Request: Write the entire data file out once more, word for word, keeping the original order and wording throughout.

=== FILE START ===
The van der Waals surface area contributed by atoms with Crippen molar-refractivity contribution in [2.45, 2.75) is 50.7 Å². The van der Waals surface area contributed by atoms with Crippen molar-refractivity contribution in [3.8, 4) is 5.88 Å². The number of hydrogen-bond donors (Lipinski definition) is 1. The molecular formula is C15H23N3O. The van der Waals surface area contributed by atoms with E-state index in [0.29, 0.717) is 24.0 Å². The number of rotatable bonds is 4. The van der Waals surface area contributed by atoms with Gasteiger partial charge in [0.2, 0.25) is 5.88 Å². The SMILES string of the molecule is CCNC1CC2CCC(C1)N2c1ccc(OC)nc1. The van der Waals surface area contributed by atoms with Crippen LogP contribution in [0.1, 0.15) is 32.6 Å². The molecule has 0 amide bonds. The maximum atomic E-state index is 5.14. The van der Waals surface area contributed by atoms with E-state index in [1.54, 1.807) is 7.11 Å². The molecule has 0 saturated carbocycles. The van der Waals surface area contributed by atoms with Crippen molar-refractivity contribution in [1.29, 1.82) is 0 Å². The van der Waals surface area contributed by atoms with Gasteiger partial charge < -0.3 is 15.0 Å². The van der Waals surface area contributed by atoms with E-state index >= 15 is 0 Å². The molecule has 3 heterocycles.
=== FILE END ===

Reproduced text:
The van der Waals surface area contributed by atoms with Crippen molar-refractivity contribution in [2.45, 2.75) is 50.7 Å². The van der Waals surface area contributed by atoms with Crippen molar-refractivity contribution in [3.8, 4) is 5.88 Å². The number of hydrogen-bond donors (Lipinski definition) is 1. The molecular formula is C15H23N3O. The van der Waals surface area contributed by atoms with E-state index in [0.29, 0.717) is 24.0 Å². The number of rotatable bonds is 4. The van der Waals surface area contributed by atoms with Gasteiger partial charge in [0.2, 0.25) is 5.88 Å². The SMILES string of the molecule is CCNC1CC2CCC(C1)N2c1ccc(OC)nc1. The van der Waals surface area contributed by atoms with Crippen LogP contribution in [0.1, 0.15) is 32.6 Å². The molecule has 0 amide bonds. The maximum atomic E-state index is 5.14. The van der Waals surface area contributed by atoms with E-state index in [1.54, 1.807) is 7.11 Å². The molecule has 0 saturated carbocycles. The van der Waals surface area contributed by atoms with Crippen molar-refractivity contribution in [1.29, 1.82) is 0 Å². The van der Waals surface area contributed by atoms with Gasteiger partial charge < -0.3 is 15.0 Å². The van der Waals surface area contributed by atoms with E-state index >= 15 is 0 Å². The molecule has 3 heterocycles.